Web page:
Ghana and its Volta River, which supports the livelihoods of millions in six West African countries, is under stress from climate change and increasing water demands – impacts that are especially likely to affect the rural poor, according to two recently-published studies by the International Water Management Institute, a CGIAR Consortium Center.
Farmers toiling under the equatorial sun in the low-lying plains near the Volta River in Ghana know only too well the vagaries of rainfall. If their market vegetables, such as chili peppers and onions, don’t get water for three days, they will die. An estimated 60 per cent of Ghana’s population depends on agriculture for their livelihoods. The rural poor rely almost exclusively on agriculture for sustenance. Yet only a small fraction of the farmland is irrigated, meaning most of the country’s food production relies on rainfall. That makes life difficult enough, but then factor in climate change and a growing population.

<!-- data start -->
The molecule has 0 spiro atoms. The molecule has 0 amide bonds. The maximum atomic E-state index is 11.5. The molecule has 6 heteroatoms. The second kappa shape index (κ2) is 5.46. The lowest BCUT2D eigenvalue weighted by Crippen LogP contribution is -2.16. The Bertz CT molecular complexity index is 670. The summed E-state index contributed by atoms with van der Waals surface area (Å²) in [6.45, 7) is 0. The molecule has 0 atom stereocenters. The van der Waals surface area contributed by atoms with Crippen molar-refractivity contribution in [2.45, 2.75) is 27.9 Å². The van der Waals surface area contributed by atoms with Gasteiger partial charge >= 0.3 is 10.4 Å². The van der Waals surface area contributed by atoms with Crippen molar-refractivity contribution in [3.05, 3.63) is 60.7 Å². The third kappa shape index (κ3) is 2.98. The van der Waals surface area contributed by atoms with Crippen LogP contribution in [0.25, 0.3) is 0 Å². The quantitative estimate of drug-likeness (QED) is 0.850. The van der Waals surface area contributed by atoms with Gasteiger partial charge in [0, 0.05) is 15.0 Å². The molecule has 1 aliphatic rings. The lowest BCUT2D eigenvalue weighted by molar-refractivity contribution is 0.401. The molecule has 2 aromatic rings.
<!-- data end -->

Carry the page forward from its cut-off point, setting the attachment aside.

LENGTHENING OF RAINLESS PERIODS
In one Ghana study, researchers analysed 45 years of rainfall records and applied a new technique that enabled rainfall trends to be determined at the regional level, rather than the more traditional approach of individual rain gauges. Researchers examined data at 16 rain gauge stations across Ghana. No significant changes were observed in annual rainfall, but the data showed fewer wet season days, and a lengthening of rainless periods during the wet season in south and central Ghana.
Guillaume Lacombe, a hydrologist in IWMI’s Vientiane, Laos, office, and one of the leading researchers of the study says that he does not think anyone has demonstrated before that Ghana is drying. Twenty-eight variables were computed to capture the seasonality, intensity and frequency of rainfall. Those variables included rainfall depths, the number of rainy days per season for different ranges of daily rainfall, and the length of the longest rainless period. “It showed that trends at most stations were statistically insignificant, but that over the region as a whole there was a statistically significant drying trend due to increasing delay in the onset of the wet season,” Lacombe said. The results were unlikely to have occurred by chance. They were regionally significant at a 95 per cent confidence level.